Halloween’s origins date back to the ancient Celtic festival of Samhain (pronounced sow-in). The Celts, who lived 2,000 years ago, mostly in the area that is now Ireland, the United Kingdom and northern France, celebrated their new year on November 1.

This day marked the end of summer and the harvest and the beginning of the dark, cold winter, a time of year that was often associated with human death. Celts believed that on the night before the new year, the boundary between the worlds of the living and the dead became blurred. On the night of October 31, they celebrated Samhain, when it was believed that the ghosts of the dead returned to earth. people would light bonfires and wear costumes to ward off ghosts.


Jack-o’-lanterns come from Irish folk tales about “Stingy Jack.”

Irish Central details the myth of Stingy Jack, who was eternally doomed to roam the earth at night after making a deal with the devil😱. To guide his way, he lit coal in a carved-out turnip, inspiring Irish and Scottish people to do the same. When they later immigrated to America however, they realized the native pumpkins there had a more ideal surface for carving.

Women used to play Halloween games to learn about their future husbands.

While Valentine’s Day is now widely accepted as the holiday for romance, there was once a time when Halloween was associated with courtship. The New York Times explains that in the early 20th century, Halloween activities often played upon women’s pursuit of love. One game involved cutting an apple skin off and tossing it over her shoulder, with the landed peel said to indicate the first initial of her future suitor.

The Michael Myers mask on Halloween is the face of a well-known celebrity.

The iconic costume from this 1978 film is nothing short of terrifying, but its backstory is pretty amusing. The New York Times revealed that the film’s production designer Tommy Lee Wallace found a mask of William Shatner as Captain Kirk in Star Trek, and was completely inspired. The crew spray-painted it white to achieve the look we’re all familiar with today.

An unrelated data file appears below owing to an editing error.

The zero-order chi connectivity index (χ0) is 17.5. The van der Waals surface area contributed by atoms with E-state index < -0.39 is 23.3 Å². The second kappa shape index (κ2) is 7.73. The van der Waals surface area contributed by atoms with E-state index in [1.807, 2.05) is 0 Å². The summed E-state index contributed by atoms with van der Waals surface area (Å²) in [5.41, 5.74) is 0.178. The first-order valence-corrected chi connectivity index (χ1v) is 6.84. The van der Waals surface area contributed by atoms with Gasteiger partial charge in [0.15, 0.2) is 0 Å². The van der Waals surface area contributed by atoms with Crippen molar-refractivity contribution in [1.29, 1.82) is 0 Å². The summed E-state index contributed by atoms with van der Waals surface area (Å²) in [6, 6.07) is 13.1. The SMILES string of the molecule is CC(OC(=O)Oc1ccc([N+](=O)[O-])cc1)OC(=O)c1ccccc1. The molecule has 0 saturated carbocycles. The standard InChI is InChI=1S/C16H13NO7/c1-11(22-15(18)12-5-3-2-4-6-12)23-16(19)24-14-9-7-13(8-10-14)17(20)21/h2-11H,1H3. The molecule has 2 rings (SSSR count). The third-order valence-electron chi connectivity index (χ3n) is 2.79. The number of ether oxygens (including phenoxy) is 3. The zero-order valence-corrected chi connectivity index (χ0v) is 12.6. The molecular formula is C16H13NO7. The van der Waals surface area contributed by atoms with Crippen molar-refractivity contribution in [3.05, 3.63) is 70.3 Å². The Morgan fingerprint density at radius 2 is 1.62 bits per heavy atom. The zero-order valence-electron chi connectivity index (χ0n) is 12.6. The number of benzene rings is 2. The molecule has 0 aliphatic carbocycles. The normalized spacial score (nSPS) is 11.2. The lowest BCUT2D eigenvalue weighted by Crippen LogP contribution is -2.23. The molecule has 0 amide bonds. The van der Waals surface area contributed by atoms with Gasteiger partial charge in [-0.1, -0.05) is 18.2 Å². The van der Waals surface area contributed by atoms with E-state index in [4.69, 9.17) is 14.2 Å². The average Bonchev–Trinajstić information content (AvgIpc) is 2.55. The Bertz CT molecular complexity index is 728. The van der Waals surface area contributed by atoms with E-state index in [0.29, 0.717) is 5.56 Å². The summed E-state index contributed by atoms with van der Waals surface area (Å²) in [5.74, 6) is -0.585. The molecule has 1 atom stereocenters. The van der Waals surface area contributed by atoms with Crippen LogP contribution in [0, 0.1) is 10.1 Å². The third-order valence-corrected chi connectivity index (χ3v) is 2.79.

However, aside from public and private celebrations, social media was abuzz with conversations about the festive day.

~You’re a confused Nigerian…Halloween and kwanza are the only holidays I celebrate.

~While the U.S. has its share of conversations around some of the more problematic aspects of Halloween such as ‘inappropriate costumes’ which are associated with cultural appropriation and racism– within Nigeria, the celebration of Halloween is perceived by many as an act of playing copycat. 

~“Halloween is the devil’s birthday” – Nigerian grandmas 💀 — Nigeria’s Gift

~No such thing as Halloween in a Nigerian household.

~it’s really fun Because we don’t do a lot of fun celebration together. Even at Christmas, people don’t visit each other so celebrating Halloween would be another form of people doing something together. It’s not demonic.

~Bring up Halloween in a Nigerian house and end up spending the next week doing broom deliverance in prophet James’ house.

Hilarious facts about Halloween according to Zikoko blog,

1) Nigerian parents that believe that you’ll become a vampire if you watch Twilight for too long

Because those characters can jump out of the TV to turn you

2) The belief that people sharing sweets are distributing witchcraft and you’ll see yourself flying at night like a bird and waking up in a cave.

3) The belief that the children going from house to house trick-or-treating are evil spirits in children’s form, why else will children be walking up and down begging for sweets at night?

4) The belief that you’ll be used for money rituals if you attend any Halloween party.

5) The belief that the gathering is an unholy one of pagan worshippers Because anyone that celebrates Halloween is a Satan worshipper.

6) Pagan parents who will ask their children which god approved Halloween

…warning them not to offend one god in favour of another, so the don’t get struck by thunder.

7) The belief that the party decorations are cloaked spirits that can be invoked at anytime


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  • Personally, I don’t see Halloween being celebrated in Nigeria simple because it’s not a known tradition. Trying to bring it is really being a copycat. Moreover, Nigerians are very superstitious they don’t joke with the dead talk more of creating a day for children to move about trick or treating in costumes. It just seems like a was a time from where I’m standing

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